As art institutions gear themselves continually to remain (or become) relevant to Gen Net patrons, all manner of incarnations will likely continue to parade before you. Yes, Picasso still draws a crowd but in the last decade, as Boomers began retiring and their media-drenched progeny grew more distracted by one million apps of eye candy, even blue chip and gray ladies of the art world started hosting DJ’s, indie bands, and endless jazz cocktails to get the booties in the house and the eyeballs off the little blue screens, if only for a second.
The size of the opening night crowd as well as it’s relative youth at Viva La Revolución at MCASD was a clear indicator of a much wider interest in Street Art as contemporary art than has been seen before in the US. (photo © Geoff Hargadon)
One way to make sure you are grabbing the attention of Millenials is to embrace that which they have already identified as culturally important and begin to make sense of it as it evolves. Pedro Alonzo, guest curator of Viva La Revolución at the Museum of Contemporary Art San Diego (running until January 2) understands that a wide embrace of an evolving movement is important right now until the field winnows itself. More importantly, he recognizes that “high-minded” culturally no longer requires the confines of a museum and, along with associate curator Lucía Sanromán, he leaves the door ajar to acknowledge the continuum between street and museum in this largest exhibition of the modern global Street Art movement yet in the US.
Curator Pedro Alonzo shows Jeffrey Deitch the indoor exhibition of the newly opened show. (© Geoff Hargadon)
The truth is that buck-wild artists have been making the streets a gallery in earnest for a little while now, preferring to take the more direct route to admirers and detractors alike. Billed as “a Dialogue With the Urban Landscape”, Viva goes beyond the initial infatuation with graffiti and so-called “Urban” art that institutional interests expressed in 1980s and 1990s. For some reason that new-found love eventually turned tepid and measured in the embrace. Maybe that’s why nervous nellies in academia shuddered when the New York impresario, art dealer and gallerist Jeffrey Deitch, a champion of selected Street Artists among other vocations, was named director of Los Angeles Museum of Contemporary Art this year. Indeed a revolution of some sort is afoot.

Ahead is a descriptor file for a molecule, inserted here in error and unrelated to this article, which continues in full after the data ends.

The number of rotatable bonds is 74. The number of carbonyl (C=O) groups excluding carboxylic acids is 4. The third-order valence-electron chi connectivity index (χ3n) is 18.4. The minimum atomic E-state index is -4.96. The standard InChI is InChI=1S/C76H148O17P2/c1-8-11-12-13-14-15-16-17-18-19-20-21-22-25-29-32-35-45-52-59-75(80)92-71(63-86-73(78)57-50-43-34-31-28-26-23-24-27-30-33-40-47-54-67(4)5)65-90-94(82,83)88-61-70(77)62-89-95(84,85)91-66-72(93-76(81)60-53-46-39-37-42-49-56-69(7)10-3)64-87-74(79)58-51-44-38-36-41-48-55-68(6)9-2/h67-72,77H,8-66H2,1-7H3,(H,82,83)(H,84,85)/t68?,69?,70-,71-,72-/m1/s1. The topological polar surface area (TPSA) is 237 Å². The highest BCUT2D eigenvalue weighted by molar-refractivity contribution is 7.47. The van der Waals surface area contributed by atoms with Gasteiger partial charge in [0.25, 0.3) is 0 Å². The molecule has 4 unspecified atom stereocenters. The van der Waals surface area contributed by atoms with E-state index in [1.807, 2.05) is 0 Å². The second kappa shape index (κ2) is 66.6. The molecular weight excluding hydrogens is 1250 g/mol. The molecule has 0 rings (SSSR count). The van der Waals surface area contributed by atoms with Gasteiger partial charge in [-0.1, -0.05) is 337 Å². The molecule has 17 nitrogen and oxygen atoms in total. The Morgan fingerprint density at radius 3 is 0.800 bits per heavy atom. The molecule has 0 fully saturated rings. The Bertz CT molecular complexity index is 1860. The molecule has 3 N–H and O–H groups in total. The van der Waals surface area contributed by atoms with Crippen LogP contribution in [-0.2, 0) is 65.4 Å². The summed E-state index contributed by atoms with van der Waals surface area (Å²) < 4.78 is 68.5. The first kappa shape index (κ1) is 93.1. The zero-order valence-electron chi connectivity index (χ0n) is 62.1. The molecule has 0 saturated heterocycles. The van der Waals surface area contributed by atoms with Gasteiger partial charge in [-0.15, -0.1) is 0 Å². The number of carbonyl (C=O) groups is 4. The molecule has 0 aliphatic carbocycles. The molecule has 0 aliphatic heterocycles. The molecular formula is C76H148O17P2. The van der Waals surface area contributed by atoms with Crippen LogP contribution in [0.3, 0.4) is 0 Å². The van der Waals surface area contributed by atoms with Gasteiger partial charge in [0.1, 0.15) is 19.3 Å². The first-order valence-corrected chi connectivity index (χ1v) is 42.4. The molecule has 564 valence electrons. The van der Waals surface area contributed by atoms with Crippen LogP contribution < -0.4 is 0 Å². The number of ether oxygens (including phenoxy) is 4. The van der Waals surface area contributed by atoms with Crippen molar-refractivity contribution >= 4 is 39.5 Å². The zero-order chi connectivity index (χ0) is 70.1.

Mexican-American artists Date Farmers combine pop, folk, and political in this charged raw screed. (photo © Geoff Hargadon)
Admittedly museums must be followers as well as leaders (Guggenheim/YouTube anyone?) and the grassroots nature of this new surge of Street Artists circumvents the structures and curatorial practices of the established gallery and museum world. It also cuts across race, class and socioeconomic lines and maybe that’s part of the slow uptake. But like so many aspects of our current era, the foundations are melting before our eyes. When you consider the democratizing force of internet/social networking communications and the fact that many of these artists come with a built-in fanbase as a result, it is a no-brainer that major and minor institutions are taking a fresh look at the new Street Art scene.
French Street Artist JR and his assistant Youssef doing a bit of Skyping before the show (© Geoff Hargadon)
That said, Viva La Revolución is a bold undertaking that presents some of the biggest names on the scene right now and a variety of them. Under Mr. Alonzo’s guidance and audacity, it also thoroughly involves the street in the exhibition, making the city of San Diego quite literally part of the show. To pull this off and keep the respect of the artists intact is an accomplishment itself. By all accounts, he has. Having curated shows successfully including iconic street artists like Faile and last year’s Supply and Demand show by Shepard Fairey at ICA in Boston, Alonzo has easily established a rapport with a scene that is rapidly evolving.